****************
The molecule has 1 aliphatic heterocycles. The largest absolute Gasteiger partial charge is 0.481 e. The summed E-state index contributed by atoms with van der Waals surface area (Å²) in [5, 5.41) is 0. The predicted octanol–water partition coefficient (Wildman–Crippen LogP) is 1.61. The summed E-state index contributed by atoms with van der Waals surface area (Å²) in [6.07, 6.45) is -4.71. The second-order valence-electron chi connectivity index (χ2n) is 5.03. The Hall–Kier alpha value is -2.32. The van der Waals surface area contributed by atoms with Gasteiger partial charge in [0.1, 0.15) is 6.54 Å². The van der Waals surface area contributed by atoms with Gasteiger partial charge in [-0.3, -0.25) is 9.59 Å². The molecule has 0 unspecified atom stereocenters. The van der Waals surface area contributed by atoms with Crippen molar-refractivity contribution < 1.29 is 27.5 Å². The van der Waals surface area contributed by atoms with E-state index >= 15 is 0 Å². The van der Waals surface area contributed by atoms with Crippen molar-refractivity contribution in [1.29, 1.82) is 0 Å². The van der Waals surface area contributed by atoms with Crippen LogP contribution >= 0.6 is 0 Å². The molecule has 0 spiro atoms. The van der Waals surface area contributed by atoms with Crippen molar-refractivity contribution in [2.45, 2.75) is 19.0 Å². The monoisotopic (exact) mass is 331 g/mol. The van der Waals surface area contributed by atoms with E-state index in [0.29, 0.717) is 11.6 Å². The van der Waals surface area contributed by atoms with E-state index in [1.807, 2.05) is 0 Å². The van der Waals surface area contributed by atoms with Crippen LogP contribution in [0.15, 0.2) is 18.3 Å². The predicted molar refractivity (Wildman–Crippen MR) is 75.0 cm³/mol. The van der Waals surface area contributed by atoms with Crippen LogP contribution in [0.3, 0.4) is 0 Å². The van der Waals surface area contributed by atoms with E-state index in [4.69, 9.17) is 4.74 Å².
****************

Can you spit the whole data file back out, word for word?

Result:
The molecule has 1 aliphatic heterocycles. The largest absolute Gasteiger partial charge is 0.481 e. The summed E-state index contributed by atoms with van der Waals surface area (Å²) in [5, 5.41) is 0. The predicted octanol–water partition coefficient (Wildman–Crippen LogP) is 1.61. The summed E-state index contributed by atoms with van der Waals surface area (Å²) in [6.07, 6.45) is -4.71. The second-order valence-electron chi connectivity index (χ2n) is 5.03. The Hall–Kier alpha value is -2.32. The van der Waals surface area contributed by atoms with Gasteiger partial charge in [0.1, 0.15) is 6.54 Å². The van der Waals surface area contributed by atoms with Gasteiger partial charge in [-0.3, -0.25) is 9.59 Å². The molecule has 0 unspecified atom stereocenters. The van der Waals surface area contributed by atoms with Crippen molar-refractivity contribution < 1.29 is 27.5 Å². The van der Waals surface area contributed by atoms with E-state index >= 15 is 0 Å². The van der Waals surface area contributed by atoms with Crippen molar-refractivity contribution in [1.29, 1.82) is 0 Å². The van der Waals surface area contributed by atoms with Crippen LogP contribution >= 0.6 is 0 Å². The molecule has 0 spiro atoms. The van der Waals surface area contributed by atoms with Crippen molar-refractivity contribution in [2.45, 2.75) is 19.0 Å². The monoisotopic (exact) mass is 331 g/mol. The van der Waals surface area contributed by atoms with E-state index in [0.29, 0.717) is 11.6 Å². The van der Waals surface area contributed by atoms with E-state index in [1.807, 2.05) is 0 Å². The van der Waals surface area contributed by atoms with Crippen LogP contribution in [0.15, 0.2) is 18.3 Å². The predicted molar refractivity (Wildman–Crippen MR) is 75.0 cm³/mol. The van der Waals surface area contributed by atoms with Crippen LogP contribution in [0.3, 0.4) is 0 Å². The van der Waals surface area contributed by atoms with E-state index in [4.69, 9.17) is 4.74 Å².